On October 27, an exclusive report in The Times revealed that hostile state activity in the UK has been directly linked to the Iranian regime, including the spread of disinformation online and lodging Iranian agents in the crowds attending marches. Following that report, the police announced that Iranian agents are hijacking Britain’s pro-Palestinian rallies.
None of this should have come as a surprise. On October 19, Robin Simcox, head of the independent Counter-Extremism Commission, gave a long and thoughtful address to the highly prestigious Royal United Services Institute (RUSI).

Simcox began by endorsing Prime Minister Rishi Sunak’s description of the Hamas onslaught of October 7 as a pogrom. “Hamas reveled in this bloodshed,” he said. “It was sadism.“

          He went on to say that, in the UK, support for Palestinian rights too often translates into rhetoric supportive of Hamas. “Too many in positions of prominence have praised them or their leadership; or sought to rationalize or excuse their acts of terror… The Hamas support network in the UK is entrenched.”

Simcox continued: “What is underappreciated is the scale of Iranian-backed activity in this country; and the extent to which Iran attempts to stoke extremism here.”
In March 2023, the UK government revealed that since 2022, there have been 15 credible threats by the Iranian regime to kill or kidnap British or UK-based individuals.

The Director General of MI5, Britain’s domestic counter-intelligence and security agency, has said that “Iran projects a threat to the UK directly, through its aggressive intelligence services.”

Now that the UK government has proscribed Hamas as a terrorist organization, Simcox strongly advocates that Iran’s Islamic Revolutionary Guard Corps (IRGC) should be similarly proscribed because of its role in plotting violence. Despite the urging of some government ministers, Britain’s Foreign Office has opposed a ban because it claims it would cause permanent damage to diplomatic relations with Iran.

“The IRGC has operated like a terrorist organization ever since its inception, over four decades ago,” said Simcox. “And yet it is legal, at present, for the IRGC to be, for example, hosted in UK institutions.” He believes that the IRGC is operating Iran’s destabilizing policies in the UK but also worldwide.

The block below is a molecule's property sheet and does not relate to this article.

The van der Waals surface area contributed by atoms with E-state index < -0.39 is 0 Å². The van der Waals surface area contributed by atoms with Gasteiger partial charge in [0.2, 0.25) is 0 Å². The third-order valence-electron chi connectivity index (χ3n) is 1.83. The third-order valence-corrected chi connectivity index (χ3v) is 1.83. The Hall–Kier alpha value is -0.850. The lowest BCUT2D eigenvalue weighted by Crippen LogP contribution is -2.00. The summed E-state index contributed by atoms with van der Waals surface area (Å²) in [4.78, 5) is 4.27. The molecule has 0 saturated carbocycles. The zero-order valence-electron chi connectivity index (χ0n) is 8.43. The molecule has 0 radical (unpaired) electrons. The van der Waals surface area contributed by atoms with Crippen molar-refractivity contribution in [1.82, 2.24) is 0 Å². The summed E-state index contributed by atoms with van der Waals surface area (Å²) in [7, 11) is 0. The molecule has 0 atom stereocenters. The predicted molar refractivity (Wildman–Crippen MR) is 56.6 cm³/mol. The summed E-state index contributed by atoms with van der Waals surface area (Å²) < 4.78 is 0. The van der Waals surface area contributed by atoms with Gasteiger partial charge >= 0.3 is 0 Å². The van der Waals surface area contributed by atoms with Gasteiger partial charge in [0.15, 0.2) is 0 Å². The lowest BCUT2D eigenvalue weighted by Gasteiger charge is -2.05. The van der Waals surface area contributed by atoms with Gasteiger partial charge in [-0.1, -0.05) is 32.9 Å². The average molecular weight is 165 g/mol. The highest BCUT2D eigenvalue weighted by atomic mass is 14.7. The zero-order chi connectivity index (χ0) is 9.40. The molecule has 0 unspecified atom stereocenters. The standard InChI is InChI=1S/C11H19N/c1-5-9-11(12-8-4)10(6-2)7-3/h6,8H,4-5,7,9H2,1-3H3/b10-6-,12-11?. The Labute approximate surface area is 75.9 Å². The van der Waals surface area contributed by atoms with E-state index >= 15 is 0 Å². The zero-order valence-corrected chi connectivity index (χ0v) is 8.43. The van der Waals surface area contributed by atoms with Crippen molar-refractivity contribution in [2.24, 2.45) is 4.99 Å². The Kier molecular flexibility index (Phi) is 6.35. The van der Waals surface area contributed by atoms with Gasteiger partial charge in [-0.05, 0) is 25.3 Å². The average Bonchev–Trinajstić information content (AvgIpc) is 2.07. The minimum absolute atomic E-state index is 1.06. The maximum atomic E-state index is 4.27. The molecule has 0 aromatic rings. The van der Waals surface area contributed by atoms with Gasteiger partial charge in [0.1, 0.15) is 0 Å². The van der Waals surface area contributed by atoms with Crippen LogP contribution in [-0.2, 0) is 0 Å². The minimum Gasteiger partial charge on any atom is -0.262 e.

In February 2023, acting on police advice, the independent Iran International TV closed its operation in Britain because of threats to its staff from operatives acting for the Iranian regime.

“I cannot believe it has come to this,” said Mahmood Enayat, the station’s general manager. “A foreign state has caused such a significant threat to the British public on British soil that we have to move.”

The channel will continue its output from its Washington DC site. “We refuse to be silenced by these cowardly threats,” said Enayat. “ We will continue to broadcast. We are undeterred.”

         Valiant words, and an intrepid attitude – but the truth is that, on police advice, a media outlet operating legally on British soil has succumbed to Iranian threats. That is scarcely a satisfactory position. Some in the police have called for legal clarification and enhanced powers to deal with terrorism and incitement to violence on Britain’s streets. That would seem a step in the right direction. Unmasking, charging, and expelling foreign agents masterminding illegal antisemitic activity would be another

By Neville Teller

Neville Teller’s latest book is “"Trump and the Holy Land: 2016-2020". He has written about the Middle East for more than 30 years, has published five books on the subject, and blogs at Born in London and a graduate of Oxford University, he is also a long-time dramatist, writer and abridger for BBC radio and for the UK audiobook industry. He was made an MBE in the Queen's Birthday Honours, 2006 "for services to broadcasting and to drama."